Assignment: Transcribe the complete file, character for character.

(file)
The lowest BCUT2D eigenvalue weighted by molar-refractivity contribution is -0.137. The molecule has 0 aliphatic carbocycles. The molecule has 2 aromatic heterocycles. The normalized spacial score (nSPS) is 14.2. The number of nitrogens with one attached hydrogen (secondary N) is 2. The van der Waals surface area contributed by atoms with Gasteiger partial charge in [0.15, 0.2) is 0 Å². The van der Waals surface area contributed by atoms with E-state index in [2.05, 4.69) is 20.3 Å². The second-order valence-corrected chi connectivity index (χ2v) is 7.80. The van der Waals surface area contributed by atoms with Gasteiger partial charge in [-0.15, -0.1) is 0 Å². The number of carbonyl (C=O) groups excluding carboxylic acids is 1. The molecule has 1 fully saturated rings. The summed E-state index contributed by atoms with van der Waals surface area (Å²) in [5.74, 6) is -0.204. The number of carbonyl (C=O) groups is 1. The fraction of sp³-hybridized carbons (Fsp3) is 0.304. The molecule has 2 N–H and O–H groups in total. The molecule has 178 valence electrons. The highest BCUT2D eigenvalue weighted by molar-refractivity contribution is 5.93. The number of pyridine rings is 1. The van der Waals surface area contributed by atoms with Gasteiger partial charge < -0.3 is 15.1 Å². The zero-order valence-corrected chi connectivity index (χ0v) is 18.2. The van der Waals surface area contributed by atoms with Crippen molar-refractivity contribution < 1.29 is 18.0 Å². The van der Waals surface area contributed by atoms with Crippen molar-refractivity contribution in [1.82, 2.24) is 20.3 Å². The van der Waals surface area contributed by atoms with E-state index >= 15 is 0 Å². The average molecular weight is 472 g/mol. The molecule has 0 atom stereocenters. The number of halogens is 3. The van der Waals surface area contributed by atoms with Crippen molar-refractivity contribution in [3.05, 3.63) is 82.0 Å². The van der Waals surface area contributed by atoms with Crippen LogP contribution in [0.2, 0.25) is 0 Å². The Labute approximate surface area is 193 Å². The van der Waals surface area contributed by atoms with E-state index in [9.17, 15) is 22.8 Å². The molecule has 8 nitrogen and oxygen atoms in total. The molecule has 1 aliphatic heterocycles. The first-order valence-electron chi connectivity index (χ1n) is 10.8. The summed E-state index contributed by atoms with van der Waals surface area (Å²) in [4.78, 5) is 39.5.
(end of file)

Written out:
The lowest BCUT2D eigenvalue weighted by molar-refractivity contribution is -0.137. The molecule has 0 aliphatic carbocycles. The molecule has 2 aromatic heterocycles. The normalized spacial score (nSPS) is 14.2. The number of nitrogens with one attached hydrogen (secondary N) is 2. The van der Waals surface area contributed by atoms with Gasteiger partial charge in [0.15, 0.2) is 0 Å². The van der Waals surface area contributed by atoms with E-state index in [2.05, 4.69) is 20.3 Å². The second-order valence-corrected chi connectivity index (χ2v) is 7.80. The van der Waals surface area contributed by atoms with Gasteiger partial charge in [-0.15, -0.1) is 0 Å². The number of carbonyl (C=O) groups excluding carboxylic acids is 1. The molecule has 1 fully saturated rings. The summed E-state index contributed by atoms with van der Waals surface area (Å²) in [5.74, 6) is -0.204. The number of carbonyl (C=O) groups is 1. The fraction of sp³-hybridized carbons (Fsp3) is 0.304. The molecule has 2 N–H and O–H groups in total. The molecule has 178 valence electrons. The highest BCUT2D eigenvalue weighted by molar-refractivity contribution is 5.93. The number of pyridine rings is 1. The van der Waals surface area contributed by atoms with Gasteiger partial charge < -0.3 is 15.1 Å². The zero-order valence-corrected chi connectivity index (χ0v) is 18.2. The van der Waals surface area contributed by atoms with Crippen molar-refractivity contribution < 1.29 is 18.0 Å². The van der Waals surface area contributed by atoms with Crippen molar-refractivity contribution in [1.82, 2.24) is 20.3 Å². The van der Waals surface area contributed by atoms with E-state index >= 15 is 0 Å². The average molecular weight is 472 g/mol. The molecule has 0 atom stereocenters. The number of halogens is 3. The van der Waals surface area contributed by atoms with Crippen molar-refractivity contribution in [3.05, 3.63) is 82.0 Å². The van der Waals surface area contributed by atoms with Crippen LogP contribution in [0.2, 0.25) is 0 Å². The Labute approximate surface area is 193 Å². The van der Waals surface area contributed by atoms with E-state index in [9.17, 15) is 22.8 Å². The molecule has 8 nitrogen and oxygen atoms in total. The molecule has 1 aliphatic heterocycles. The first-order valence-electron chi connectivity index (χ1n) is 10.8. The summed E-state index contributed by atoms with van der Waals surface area (Å²) in [4.78, 5) is 39.5.